TALLAHASSEE -- After an eight-hour workday caring for sick
people, Tonya Hayes goes home, curls up with a cup of tea and
settles down in front of her TV set to earn her college degree.
In the past two years, Hayes, 23, an honor student at Florida
Community College at Jacksonville, has earned two credits in
history, and is now studying English composition and humanities,
all without setting a foot on campus.
"It was the only way I could go to school full time," Hayes
Educators call this type of education distance learning.
Enthusiasts call it a revolution.
"We've got to prepare to seize the moment," said state Sen. Jim
Horne, R-Orange Park. "This train is leaving at the station."
electronic universities are developed around the globe. But they
still have to figure out who will teach what to whom, how to
charge and how to pay for courses, how much money the state will
contribute and how to compete with the rest of the world.
Those questions are slated to be addressed during the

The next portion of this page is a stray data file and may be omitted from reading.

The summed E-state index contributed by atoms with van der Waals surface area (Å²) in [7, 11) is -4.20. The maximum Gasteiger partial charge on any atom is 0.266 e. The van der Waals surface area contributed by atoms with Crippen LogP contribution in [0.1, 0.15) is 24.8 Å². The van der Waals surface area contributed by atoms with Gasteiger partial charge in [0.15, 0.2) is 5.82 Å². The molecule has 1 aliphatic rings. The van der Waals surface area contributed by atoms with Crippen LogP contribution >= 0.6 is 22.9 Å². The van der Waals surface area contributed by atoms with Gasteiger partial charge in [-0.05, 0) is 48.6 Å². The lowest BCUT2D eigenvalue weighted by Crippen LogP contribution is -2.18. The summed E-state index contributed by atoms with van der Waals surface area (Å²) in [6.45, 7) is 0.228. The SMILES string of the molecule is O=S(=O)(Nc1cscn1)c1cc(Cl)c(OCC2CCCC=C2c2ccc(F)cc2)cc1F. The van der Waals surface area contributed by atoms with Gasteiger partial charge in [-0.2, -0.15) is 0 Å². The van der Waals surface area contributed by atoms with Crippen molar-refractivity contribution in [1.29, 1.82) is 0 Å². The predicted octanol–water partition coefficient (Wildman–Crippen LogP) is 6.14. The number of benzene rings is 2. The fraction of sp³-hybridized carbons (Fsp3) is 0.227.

legislative session beginning in March. At stake are billions of
dollars in earnings and spending, as well as deciding what's
best for students, taxpayers and Florida, Horne said.
Through rapidly changing technology, students at home in the
city or living in rural areas are beginning to take advantage of
distance learning classes offered by colleges and universities
all over the world. Besides being on cable TV, they're available
in county libraries via the Internet or in community classrooms
by satellite transmission.
This year, students in Florida are taking engineering classes
offered by the Massachusetts Institute of Technology, and
courses from colleges in Georgia, Alabama, even England.
The Western Governors University, a cyberspace initiative of 13
western states, will offer degrees to accommodate fast-growing
numbers of students.
And tossed into the mix is the possibility of developing a
College of the Americas, a virtual university run by a union of
Latin American countries and nearby states like Florida.
"Electrons know no boundaries," said Linda Rackleff, the
distance learning coordinator for the Florida Board of Regents.
"You can cherry-pick the best the whole world has to offer."
This year, Florida's universities and community colleges offer
more than 2,000 distance learning courses. Community colleges
have full associate of arts degree programs available, and by
next year, universities will offer bachelor's degrees.
shy of offering a basic associate's degree by cable television.
The college also produces an English composition course being
distributed throughout the United States and in Canada. …